Factbook

A Dynamic Compendium of Interesting Japanese Literary and Publishing Facts
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    The first Japanese dictionary was published in 682[UPDATED: 2-28-2018]

    According to the Nihon Shoki, Japan’s second oldest history book often translated as The Chronicles of Japan, the Japanese Emperor Tenmu (631-686) was given a dictionary in 682 titled Niina (New Characters). Early Japanese dictionaries like this one were actually dictionaries of Chinese characters (letters) written in Chinese and annotated in Japanese. 

    The first full-scale multi-volume Japanese dictionary Wakun no Shiori (Guidebook to Japanese Pronunciations), was published in 1887. However, Genkai  (Sea of Words) compiled between 1889 and 1891 by Fumihiko Otsuki, modeled on Webster’s dictionary, is considered by lexicographers as the “first modern Japanese dictionary”. 

    In comparison, the first modern and most influential early English dictionary, A Dictionary of the English Language, was published more than 130 years earlier in 1755. It was written and compiled by Samuel Johnson (1709-1784). Earlier English dictionaries existed, but were considered inferior. 

    Noah Webster published A Compendious Dictionary of the English Language, said to be the first truly American dictionary, in 1806. While The Oxford English Dictionary was first published in 1884, three years before the Guidebook to Japanese Pronunciations, Japan’s “first” dictionary.  
    The first Japanese dictionary was published in 682 Posted by Richard Nathan
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    Japan has around 500 different literary prizes[UPDATED: 2-27-2018]

    Japan has around 500 different literary prizes. Some literary prizes target new writers, others specific genres such as the Seiun Award for the best science fiction, awarded by the Federation of Science Fiction Fan Groups of Japan (FSFFGJ). Two of the most coveted awards are the Akutagawa and the Naoki prizes.
    Japan has around 500 different literary prizes Posted by Richard Nathan
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    Most Japanese literary prizes are linked to publishers[UPDATED: 2-22-2018]

    Many of Japan’s literary prizes were set up by publishers or have links to publishing companies. The two most prestigious prizes: the Akutagawa Prize and the Naoki Prize were both set up by Kan Kikuchi the founder of Bungeishinju, one of Japan’s leading magazines. 

    The Noma Prize is run by Kodansha, Japan’s largest publisher and is named after its founder Seiji Noma (1878-1938). It was set up in 1941 in accordance with the final wishes of Seiji Noma. The prize is worth 3 million yen, three times the prize money for the Akutagawa and Naoki Prizes. 

    Editors from the publisher Bungeishinju select the short list that the judging panel of 9 judges, choose from for the Akutagawa and Naoki Prizes. Judges in Japan, who sit on the panels of the most prestigious prizes, often want to see more than one title from an author so they can consider their overall potential before the author, as opposed to their book, is picked as the winner.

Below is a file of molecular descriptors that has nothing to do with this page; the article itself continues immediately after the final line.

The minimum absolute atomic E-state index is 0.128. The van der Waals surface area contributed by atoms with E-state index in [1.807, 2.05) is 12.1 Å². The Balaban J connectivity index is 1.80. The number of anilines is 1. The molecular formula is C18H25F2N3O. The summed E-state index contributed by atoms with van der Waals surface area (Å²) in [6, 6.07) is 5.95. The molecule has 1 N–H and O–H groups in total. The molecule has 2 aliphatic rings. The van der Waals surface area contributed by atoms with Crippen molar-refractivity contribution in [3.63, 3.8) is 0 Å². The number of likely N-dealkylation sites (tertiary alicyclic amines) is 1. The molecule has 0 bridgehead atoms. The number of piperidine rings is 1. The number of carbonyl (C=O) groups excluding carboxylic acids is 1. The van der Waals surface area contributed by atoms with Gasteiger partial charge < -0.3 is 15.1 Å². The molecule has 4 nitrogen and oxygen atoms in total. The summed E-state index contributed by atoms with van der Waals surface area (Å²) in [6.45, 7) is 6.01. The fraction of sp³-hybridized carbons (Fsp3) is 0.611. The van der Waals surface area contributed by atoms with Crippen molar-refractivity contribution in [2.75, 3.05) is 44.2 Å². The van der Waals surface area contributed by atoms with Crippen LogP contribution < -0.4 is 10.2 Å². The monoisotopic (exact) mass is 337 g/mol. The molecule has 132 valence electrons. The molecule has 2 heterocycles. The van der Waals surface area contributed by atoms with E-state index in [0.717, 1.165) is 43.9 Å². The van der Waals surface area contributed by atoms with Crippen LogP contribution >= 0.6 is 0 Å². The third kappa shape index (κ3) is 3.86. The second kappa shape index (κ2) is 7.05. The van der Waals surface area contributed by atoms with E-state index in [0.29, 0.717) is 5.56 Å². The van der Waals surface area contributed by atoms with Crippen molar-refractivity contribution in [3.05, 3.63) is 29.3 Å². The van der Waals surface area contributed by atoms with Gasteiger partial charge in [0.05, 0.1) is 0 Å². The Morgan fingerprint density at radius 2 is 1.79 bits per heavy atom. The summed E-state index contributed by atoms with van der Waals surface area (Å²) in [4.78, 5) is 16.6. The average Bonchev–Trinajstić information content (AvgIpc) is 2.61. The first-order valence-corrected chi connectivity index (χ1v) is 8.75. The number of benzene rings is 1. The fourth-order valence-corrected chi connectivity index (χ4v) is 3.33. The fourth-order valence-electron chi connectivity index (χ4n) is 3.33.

Apparently, these two prizes are sometimes awarded to increase the profile of authors even if the work is “problematic” according to Manufacturing Modern Japanese Literature: Publishing, Prizes, and the Ascription of Literary Value, by Edward Mack. Sometimes winners are chosen “on the expectation of more and better work in the future” which is not the case for many international prizes, such as the Man Booker Prize, where only the merit of an individual title is judged and not the career potential and marketability of an author. 

    In 2004, the Honya Taisho Award (Japan Booksellers’ Award) was launched in response. The winning book is selected by staff working at bookshops and not a panel of judges. Past winners have included: Yoko Ogawa’s The House Keeper and Professor and Woman on the Other Shore and The Eighth Day, by Mitsuyo Kakuta. The award uses the slogan “Nationwide Booksellers’ Most Recommended Books” and prides itself on the open, public and transparent process it runs in selecting its winners. Titles that win the Honya Taisho Award, unlike many Akutagawa and Naoki Prize winners, go on to sell in very large numbers. 

    Nevertheless, publishers still run and promote their own awards. Kodansha awards The Edogawa Rampo Prize, established in 1955, named after the famous Japanese author who pioneered detective fiction in Japan. Taro Hirai (1984-1965), the author which the prize honors wrote under the name of Edogawa Rampo, as he was an admirer of the American writer Edgar Allen Poe (1809-1849). The company also sponsors The Kenzaburō Ōe Prize, named after one of Japan’s two winners of the Nobel Prize in Literature. 

    Another example of a publisher backed prize is The Shosetsu Subaru Prize, launched in 1988, by another leading publisher Shueisha. It is awarded to new writers of unpublished works. 

    Others notable prizes set up by publishers include the Yukio Mishima Prize and the Shugoro Yamamoto Prize, which were both set up in 1988 by Shinchosha another publisher. 

    Many of Japan’s newspaper groups, which often own magazine companies and publishing companies also award literary prizes – the most prestigious of which is probably the Yomiuri Prize for literature, set up in 1949 by the publisher of Japan’s oldest and bestselling newspaper. Haruki Murakami and Yuko Mishima have both won the Yomiuri Prize.
    Most Japanese literary prizes are linked to publishers Posted by Richard Nathan
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    Japan’s first magazine, Seiyo-Zasshi, was launched in October 1867[UPDATED: 2-21-2018]

    Seiyo-Zasshi, Japan’s first magazine was launched by Shunzo Yanagawa in October 1867. The magazine’s name means Western Magazine.

    The 10-page magazine, which consisted of a collection of translations of western scholarly articles, was published in booklet format, printed on Japanese paper, using woodblocks, with a folio binding. 

    The definition of the word magazine is “a periodical publication containing articles and illustrations, often on a particular subject or aimed at a particular readership”. Before the digital age it generally referred to publications with paper covers.

    The word magazine comes from the French word magasin which itself comes from the Italian word magazzino, meaning store or storehouse. Seiyo-Zasshi clearly fell within this definition of a magazine and certainly aspired to become one. 

    According to historians, the earliest international example of a magazine is said to be Erbauliche Monaths Unterredungen, Edifying Monthly Discussions, a literary and philosophy magazine, launched in 1663 in Hamburg almost 200 years before Japan’s first such publication. 

    The Gentleman’s Magazine, is generally cited as the world’s first general-interest magazine. Its first issue was published in London in 1731; its publication continued for almost 200 years.

    In contrast, the life span of Japan’s first magazine, Seiyo-Zasshi, was much more short lived. The original plan was for it to become a monthly publication as it became established, but the magazine folded after just 6 issues in September 1869, two months before the international journal of science, Nature, was launched in London that year.